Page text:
Anyway. The first trip. Seth grew up in Guatemala City, but his mother now lives in Antigua Guatemala so that's where we spend most of our time. Antigua is amazing. It's such a beautiful town. One of my favorite things about the town is the architecture and the abundance of churches. Antigua was founded by the Spanish in the 1500's, so the streets are cobblestones and  most of the buildings are of an old colonial style. They're brightly colored with big wooden front doors, high outside walls, iron scrolling on the windows, and sunny central courtyards.

Clockwise from top left: Cobblestone street in Antigua, One of the many squares located around the town, 
the church of San Pedro, and the Cathedral in Central Park.

Another thing that I absolutely love about Antigua is the scenery. Antigua is located in a little valley in the central highlands of Guatemala, about a mile high. It's surrounded by green hills and three towering volcanoes - Agua, Actatenango, and Fuego. Only Fuego is currently still active and you can see it puffing smoke and ash on a regular basis. Sometimes you can see lava erupting as well! When it's cloudy or the air is dusty, you can forget that the volcanoes are even there but when the sky is clear, the view is amazing!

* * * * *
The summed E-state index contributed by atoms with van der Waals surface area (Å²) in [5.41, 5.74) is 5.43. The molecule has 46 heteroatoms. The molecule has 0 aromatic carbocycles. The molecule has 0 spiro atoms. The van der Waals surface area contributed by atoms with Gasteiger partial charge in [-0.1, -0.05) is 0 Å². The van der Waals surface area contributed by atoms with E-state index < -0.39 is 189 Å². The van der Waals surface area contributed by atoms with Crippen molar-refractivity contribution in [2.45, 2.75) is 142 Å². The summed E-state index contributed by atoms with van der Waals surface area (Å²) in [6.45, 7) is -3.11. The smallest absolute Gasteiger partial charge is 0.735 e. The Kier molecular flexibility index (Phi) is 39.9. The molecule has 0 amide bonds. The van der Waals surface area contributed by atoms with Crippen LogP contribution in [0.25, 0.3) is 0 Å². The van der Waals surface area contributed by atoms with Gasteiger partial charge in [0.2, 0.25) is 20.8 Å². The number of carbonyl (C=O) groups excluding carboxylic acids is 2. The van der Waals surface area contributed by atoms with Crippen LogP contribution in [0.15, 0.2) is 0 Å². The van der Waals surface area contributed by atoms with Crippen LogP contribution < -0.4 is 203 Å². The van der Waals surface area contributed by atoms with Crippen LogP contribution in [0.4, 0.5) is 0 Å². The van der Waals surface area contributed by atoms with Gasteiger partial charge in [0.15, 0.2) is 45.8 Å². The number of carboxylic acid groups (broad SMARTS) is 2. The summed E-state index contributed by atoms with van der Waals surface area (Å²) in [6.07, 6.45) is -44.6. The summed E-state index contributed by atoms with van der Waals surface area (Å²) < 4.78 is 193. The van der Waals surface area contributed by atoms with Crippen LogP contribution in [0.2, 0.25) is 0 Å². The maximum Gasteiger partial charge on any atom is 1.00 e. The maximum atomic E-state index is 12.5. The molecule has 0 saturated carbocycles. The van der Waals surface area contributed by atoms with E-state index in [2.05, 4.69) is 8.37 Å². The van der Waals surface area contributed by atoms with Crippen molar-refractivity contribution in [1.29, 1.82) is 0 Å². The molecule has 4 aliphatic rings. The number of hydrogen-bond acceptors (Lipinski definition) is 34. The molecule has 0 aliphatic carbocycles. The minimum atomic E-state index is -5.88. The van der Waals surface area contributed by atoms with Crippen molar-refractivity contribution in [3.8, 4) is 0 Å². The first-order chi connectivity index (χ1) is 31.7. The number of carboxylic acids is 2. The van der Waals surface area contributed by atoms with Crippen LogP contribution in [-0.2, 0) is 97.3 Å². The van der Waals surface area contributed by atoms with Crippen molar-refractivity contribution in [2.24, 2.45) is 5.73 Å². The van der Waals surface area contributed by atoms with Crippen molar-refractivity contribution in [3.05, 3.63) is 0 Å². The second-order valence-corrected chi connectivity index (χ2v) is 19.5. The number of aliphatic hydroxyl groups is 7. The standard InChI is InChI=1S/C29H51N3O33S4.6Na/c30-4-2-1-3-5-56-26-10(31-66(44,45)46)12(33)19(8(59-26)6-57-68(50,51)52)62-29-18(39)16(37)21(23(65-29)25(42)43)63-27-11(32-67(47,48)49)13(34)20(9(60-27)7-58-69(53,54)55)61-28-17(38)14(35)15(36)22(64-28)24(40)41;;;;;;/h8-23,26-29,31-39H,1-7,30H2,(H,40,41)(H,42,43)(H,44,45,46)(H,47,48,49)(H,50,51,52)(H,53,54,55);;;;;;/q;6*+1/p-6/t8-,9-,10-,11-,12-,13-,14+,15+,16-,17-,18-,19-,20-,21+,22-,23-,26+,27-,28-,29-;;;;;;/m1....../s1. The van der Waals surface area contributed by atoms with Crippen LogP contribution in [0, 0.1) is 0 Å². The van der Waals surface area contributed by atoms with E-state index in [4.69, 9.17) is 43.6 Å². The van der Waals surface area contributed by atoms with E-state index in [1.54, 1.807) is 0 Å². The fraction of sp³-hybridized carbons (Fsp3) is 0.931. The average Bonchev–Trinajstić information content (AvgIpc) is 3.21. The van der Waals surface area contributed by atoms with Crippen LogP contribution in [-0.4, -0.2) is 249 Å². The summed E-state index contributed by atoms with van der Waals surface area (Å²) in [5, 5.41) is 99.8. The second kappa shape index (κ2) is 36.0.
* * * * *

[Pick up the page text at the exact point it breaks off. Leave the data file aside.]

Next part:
Clockwise from top left: View of Volcan Agua from Cafe Sky, Fuego and Acatenango,
Fuego erupting smoke and ash, street view of Agua.

It seems like there is a Catholic church on almost every corner. They're all very old and so beautiful with their bright colors and ornate details. Since Antigua lies along a large fault it has experienced many earthquakes throughout it's history. Many of the churches (and other buildings) have been damaged at some point or another. Some are repaired and rebuilt, but some were abandoned and you can explore many of the ruins around the town.

Top: Ruins of the Santa Clara convent
Bottom left: Wall outside the church of San Francisco
Bottom right: Ruins of Santo Domingo monastery

Antigua is such a wonderful place to visit. The local markets are full of handmade products made by people from all over Guatemala. You can visit plantations and taste the coffee made from locally grown beans (which amazing with warm milk - cafe con leche).